A good builder will make sure everything is square. Unfortunately not everything built is built by a good builder and sometimes things are not square. This can cause headaches for homeowners who wish to make changes in their home.
- These shelves are designed for a single door closet.
- Draw a diagram of the shelves you want to build.
- Looking at the door, measure the left ( back ) from the top of the baseboard to the bottom of the rod support board.
- Make a note on the diagram the measurements you took and make sure to write down " left back from baseboard to bottom of rod support board. "
- Next measure the left front from the top of the baseboard to the bottom of the rod support board.
- Write the measurements on your diagram left front from top of baseboard to bottom of closet rod support board.
- If the measurements are the same that side is level. If they are not then use the shortest length if you have no way to cut the board because a home improvement center can only cut straight cuts.
- Repeat this method on the right side and write the measurements down on your diagram.
- Shelving boards come in 8's 10's 12 foot lengths for normal stock items. The widths come in 12 inch and 16 inch but the true measurements are the 12 inch are actually 11 1/2 and the 16's are actually 15 1/2 inches.
- Next you need to measure how wide the closet is to determine the length of the board to make the shelf. Remember to measure the front and back to make sure they are square and if they aren't square you need to use the shortest length unless you have a friend or relative that can cut them perfectly for you. All shelving comes in 3/4 inch thickness so you need to deduct 1 1/2 inches from your shelf length. Write this measurement on your diagram.
- Next determine how many shelves you want and write down the number of shelves.
It cost about $ 10.00 a sheet.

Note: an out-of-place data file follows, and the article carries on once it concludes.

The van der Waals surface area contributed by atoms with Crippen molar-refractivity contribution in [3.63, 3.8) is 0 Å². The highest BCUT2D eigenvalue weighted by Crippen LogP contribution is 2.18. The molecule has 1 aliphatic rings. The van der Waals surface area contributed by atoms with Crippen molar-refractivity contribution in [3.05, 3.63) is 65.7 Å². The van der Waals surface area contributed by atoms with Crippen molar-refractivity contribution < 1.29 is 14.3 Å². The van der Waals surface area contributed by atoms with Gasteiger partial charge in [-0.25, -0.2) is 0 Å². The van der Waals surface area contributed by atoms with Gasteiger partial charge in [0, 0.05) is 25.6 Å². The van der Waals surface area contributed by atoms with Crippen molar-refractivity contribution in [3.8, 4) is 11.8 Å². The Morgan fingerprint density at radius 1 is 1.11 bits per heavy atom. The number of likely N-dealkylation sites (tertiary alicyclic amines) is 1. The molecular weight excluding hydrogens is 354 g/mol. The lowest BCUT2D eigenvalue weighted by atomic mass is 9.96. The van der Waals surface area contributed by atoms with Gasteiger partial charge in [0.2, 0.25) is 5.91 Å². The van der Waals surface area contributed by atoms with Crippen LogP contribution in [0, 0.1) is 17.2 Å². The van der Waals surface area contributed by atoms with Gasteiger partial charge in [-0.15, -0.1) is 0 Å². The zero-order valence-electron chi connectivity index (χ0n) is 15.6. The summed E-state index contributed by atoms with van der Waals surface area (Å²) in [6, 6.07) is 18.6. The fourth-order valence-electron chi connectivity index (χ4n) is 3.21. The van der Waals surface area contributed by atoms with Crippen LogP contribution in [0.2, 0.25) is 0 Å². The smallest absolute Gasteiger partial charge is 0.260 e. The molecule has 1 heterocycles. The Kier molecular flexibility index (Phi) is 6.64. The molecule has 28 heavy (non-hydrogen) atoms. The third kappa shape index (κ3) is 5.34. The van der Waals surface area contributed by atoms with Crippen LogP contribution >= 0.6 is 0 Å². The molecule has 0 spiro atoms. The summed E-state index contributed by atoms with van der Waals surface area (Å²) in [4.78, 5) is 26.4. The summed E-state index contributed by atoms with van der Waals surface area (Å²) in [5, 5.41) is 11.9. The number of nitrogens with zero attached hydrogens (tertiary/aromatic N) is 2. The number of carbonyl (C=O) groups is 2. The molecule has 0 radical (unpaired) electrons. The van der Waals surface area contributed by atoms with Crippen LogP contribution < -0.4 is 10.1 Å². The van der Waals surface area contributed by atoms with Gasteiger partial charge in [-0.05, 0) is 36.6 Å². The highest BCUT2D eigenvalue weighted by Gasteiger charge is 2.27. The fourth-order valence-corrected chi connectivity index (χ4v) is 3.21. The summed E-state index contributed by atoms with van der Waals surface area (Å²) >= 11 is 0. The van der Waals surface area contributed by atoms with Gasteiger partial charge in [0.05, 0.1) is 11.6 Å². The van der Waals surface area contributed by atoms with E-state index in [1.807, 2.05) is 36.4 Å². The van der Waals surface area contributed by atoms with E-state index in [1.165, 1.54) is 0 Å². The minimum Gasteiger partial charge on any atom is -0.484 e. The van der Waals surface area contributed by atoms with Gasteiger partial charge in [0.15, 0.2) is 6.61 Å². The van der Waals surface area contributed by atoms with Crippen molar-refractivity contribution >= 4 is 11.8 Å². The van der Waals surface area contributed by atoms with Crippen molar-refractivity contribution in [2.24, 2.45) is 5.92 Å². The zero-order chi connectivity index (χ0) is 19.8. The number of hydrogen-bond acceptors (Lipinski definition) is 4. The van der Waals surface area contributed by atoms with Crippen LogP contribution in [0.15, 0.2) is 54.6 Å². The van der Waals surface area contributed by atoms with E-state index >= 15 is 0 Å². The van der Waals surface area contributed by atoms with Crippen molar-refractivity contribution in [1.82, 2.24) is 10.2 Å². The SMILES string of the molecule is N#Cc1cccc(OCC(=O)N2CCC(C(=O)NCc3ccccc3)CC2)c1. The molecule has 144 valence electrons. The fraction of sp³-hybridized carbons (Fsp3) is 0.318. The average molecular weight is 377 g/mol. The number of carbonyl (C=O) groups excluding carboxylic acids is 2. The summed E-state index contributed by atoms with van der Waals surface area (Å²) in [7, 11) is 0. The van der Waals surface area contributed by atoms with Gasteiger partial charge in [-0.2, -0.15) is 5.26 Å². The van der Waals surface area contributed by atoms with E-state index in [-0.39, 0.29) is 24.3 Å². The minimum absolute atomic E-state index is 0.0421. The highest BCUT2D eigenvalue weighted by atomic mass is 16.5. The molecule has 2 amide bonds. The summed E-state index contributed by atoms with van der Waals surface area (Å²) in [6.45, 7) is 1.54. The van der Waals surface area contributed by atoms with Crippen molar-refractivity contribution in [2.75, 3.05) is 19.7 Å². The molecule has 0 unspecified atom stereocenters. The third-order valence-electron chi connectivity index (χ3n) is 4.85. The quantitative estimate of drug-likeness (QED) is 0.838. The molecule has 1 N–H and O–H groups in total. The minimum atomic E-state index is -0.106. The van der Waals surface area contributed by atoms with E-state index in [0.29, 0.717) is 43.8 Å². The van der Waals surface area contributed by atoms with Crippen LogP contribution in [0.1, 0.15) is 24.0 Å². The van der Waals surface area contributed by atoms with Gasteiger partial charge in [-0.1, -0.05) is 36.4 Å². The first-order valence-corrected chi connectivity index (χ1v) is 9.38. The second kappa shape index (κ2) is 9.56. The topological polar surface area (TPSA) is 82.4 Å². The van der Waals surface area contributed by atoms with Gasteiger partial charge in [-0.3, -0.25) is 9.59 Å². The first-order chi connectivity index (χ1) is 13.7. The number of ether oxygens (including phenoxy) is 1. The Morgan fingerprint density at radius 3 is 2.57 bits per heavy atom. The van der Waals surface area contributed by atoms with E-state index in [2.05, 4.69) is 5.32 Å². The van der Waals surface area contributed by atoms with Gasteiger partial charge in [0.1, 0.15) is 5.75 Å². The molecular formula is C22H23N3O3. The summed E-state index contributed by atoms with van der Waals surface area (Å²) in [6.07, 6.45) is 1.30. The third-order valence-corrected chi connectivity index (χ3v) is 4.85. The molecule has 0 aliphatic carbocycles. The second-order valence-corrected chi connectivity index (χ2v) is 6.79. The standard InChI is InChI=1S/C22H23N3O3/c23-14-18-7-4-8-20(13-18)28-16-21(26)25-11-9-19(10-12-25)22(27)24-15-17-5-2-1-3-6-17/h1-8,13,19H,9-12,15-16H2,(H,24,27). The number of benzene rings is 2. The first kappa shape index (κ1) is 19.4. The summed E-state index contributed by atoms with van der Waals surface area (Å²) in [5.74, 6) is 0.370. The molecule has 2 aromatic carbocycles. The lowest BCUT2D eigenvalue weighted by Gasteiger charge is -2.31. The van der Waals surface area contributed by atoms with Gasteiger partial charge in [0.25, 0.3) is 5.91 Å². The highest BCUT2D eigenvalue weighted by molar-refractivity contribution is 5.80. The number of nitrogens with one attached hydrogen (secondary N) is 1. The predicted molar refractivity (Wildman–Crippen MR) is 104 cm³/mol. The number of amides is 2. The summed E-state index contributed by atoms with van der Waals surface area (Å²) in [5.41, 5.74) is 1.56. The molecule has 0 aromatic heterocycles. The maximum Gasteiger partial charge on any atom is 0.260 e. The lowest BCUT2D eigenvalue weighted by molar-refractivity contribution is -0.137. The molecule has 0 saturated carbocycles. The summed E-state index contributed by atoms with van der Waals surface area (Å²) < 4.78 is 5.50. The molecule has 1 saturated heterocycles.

You would most likely use about 3 sheets for your shelves if you use 2 uprights and have 4 shelves 16 deep X 29 1/2 length.
Step 6: BILL OF MATERIALS
From your diagram you need to make a bill of materials list.
2 upright shelving boards (Example) 61 1/2 inches if it is square.
If it is not square draw a picture of the measurements, or use the shortest lengths.
4 shelves 30 inches. If not square draw a picture of each shelf and it's measurements.
16 Shelf brackets.
6 hooks and the size you need for hanging brooms, mops, and other things.
Glue because sticky hooks really need it to stay secure, I know because I use these sticky hooks a lot.
If your shelves has a gap similar to the one I pictured in step 5 you can fill in the gap with adhesive caulking and it will not be as noticeable.
When you give the employee the cutting measurements make sure they line up the 2 uprights so that the shelving holes line up. They may need to trim the board before cutting the length you need or the shelf might not be level.
Step 7: ASSEMBLING
Place one upright on the right side of the wall on top of the baseboard and push it all the way against the wall.
Place the other upright on the left side of the wall and push it all the way against the wall.
Place 4 of the shelf brackets in the holes the height that you need for each shelf.
Place one shelf in on top of the brackets.
Repeat until all the shelves are in place.
Glue and put up your hooks.
Fill the closet full of stuff!
Your shelves are finished! Now you can enjoy your shelves and be more organized!
Oh how I wished we could have made our shelves this way, it would have been so much easier!
Step 8: Final Thoughts
You do not need to be a master builder to make these shelves. They are easy quick, cheap and fast.